(This is a guest article by Stephen Lombardo)
It is unlikely for the Marlins to make news in January. Usually they handle their in-house business around this time of year. Trying to keep guys like Hanley Ramirez and Josh Johnson are priority number one for this so called small market team. However, this past week, the players union and the Florida Marlins have reached an agreement for this cellar dweller franchise to up their payroll. I guess the one big question can now be asked; did baseball just wake a sleeping giant?
For as far back as we can remember, the Marlins are a draft and trade team built on their pitching and a few scattered all stars in the lineup. Just look at their championship teams. The 1997 team had up and coming stars like Gary Sheffield, Edgar Renteria, Moises Alou and a few others, but they won because of their pitching. With the likes of Kevin Brown, Al Leiter, and Livan Hernandez anchoring their rotation they were obviously good enough to go all the way. The same argument can be made for their 2003 campaign. This team supposedly won by accident. Or did they? Once again they did it with budding stars on the field like Juan Pierre, Derek Lee, Mike Lowell, and Luis Castillo who was there for both titles. Yes they had the leadership of Ivan Rodriguez, but that wasn’t why they won. They won again with a rotation that when healthy went five deep. Josh Beckett, A.J. Burnett, Brad Penny, mid-season call up and phenom Dontrelle Willis, and yes Carl Pavano, were the biggest reasons why the 2003 Marlins won the World Series.
The one consistency with this franchise is their ultimate decision to break up their championship roster a year after they won the title. The riches to rags story of the 1998 Florida Marlins is well chronicled, and the 2004 Marlins just were not the same team that won a title over the vaunted New York Yankees the year before.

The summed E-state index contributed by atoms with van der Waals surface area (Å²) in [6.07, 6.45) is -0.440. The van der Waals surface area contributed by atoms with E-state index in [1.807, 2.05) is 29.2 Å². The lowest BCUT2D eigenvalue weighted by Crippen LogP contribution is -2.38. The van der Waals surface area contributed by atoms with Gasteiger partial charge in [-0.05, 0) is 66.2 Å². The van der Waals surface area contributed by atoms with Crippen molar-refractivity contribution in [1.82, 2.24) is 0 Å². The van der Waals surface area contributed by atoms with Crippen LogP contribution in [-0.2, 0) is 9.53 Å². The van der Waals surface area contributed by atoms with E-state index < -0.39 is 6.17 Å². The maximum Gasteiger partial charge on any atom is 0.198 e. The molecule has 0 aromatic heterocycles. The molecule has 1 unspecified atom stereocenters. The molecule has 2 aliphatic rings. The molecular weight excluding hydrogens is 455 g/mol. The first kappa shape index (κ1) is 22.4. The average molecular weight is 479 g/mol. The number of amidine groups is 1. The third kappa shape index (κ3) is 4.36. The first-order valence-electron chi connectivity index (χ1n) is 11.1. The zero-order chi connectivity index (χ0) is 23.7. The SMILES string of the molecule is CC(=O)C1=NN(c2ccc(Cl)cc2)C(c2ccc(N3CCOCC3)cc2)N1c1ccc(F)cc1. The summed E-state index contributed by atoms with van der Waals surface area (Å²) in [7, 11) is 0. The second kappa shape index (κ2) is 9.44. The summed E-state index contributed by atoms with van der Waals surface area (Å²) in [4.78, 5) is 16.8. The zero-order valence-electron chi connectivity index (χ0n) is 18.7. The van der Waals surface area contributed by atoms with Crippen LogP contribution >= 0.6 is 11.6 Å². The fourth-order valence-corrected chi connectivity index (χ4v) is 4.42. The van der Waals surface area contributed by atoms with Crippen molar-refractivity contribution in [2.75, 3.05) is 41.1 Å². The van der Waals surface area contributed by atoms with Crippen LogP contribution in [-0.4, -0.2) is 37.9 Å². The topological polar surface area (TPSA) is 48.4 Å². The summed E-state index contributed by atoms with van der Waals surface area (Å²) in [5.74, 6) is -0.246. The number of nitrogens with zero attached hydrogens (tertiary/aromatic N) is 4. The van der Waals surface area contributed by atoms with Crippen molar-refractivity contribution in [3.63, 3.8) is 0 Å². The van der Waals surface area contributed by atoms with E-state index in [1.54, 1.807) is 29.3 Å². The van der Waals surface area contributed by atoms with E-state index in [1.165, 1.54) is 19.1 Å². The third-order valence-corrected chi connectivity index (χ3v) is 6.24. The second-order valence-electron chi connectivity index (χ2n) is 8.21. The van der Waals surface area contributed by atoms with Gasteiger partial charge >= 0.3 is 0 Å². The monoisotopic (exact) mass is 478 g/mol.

The obvious reason why this always happened is whom ever the owner was up to this point never wanted to spend the money to keep the team competitive year after year. Instead they would invest in other parts of the franchise that better interests them. However, if you have watched this team in the recent years, you can see that a new crop of starting pitching and young stars are on the rise in Miami again.
With the recent news that the Marlins are being forced to up scale payroll, what will that mean for the rest of the league? The Marlins have a strong foundation of starting pitching (Josh Johnson, Ricky Nolasco, Anibal Sanchez) to go along with one of the top five players in baseball (Hanley Ramirez), and the reigning Rookie of the Year (Chris Coghlan). Not to mention one of the better power teams this side of the Phillies in the National League. With this forced upgrade in payroll, we would all be wise in assuming that they will nail down some if not all of these players to keep a strong foundation. Furthermore, the players union is now making them a player in free agency. Imagine next year’s Matt Holliday in the lineup with Hanley Ramirez. Sounds scary for the National League because it is scary for the National League. Isn’t this perfect timing with the opening of their new stadium in 2012? I guess we could say that there’s a chance there will be something hotter in Miami than just the weather come Julys in the future.
Stephen Lombardo is a recent graduate of St. Johns’ University, with experience working for the Staten Island Yankees. Previous experiences also include working at CBS during the NCAA tournament in 2009 and writing for a fantasy baseball website. To learn more about Stephen connect with him on LinkedIn.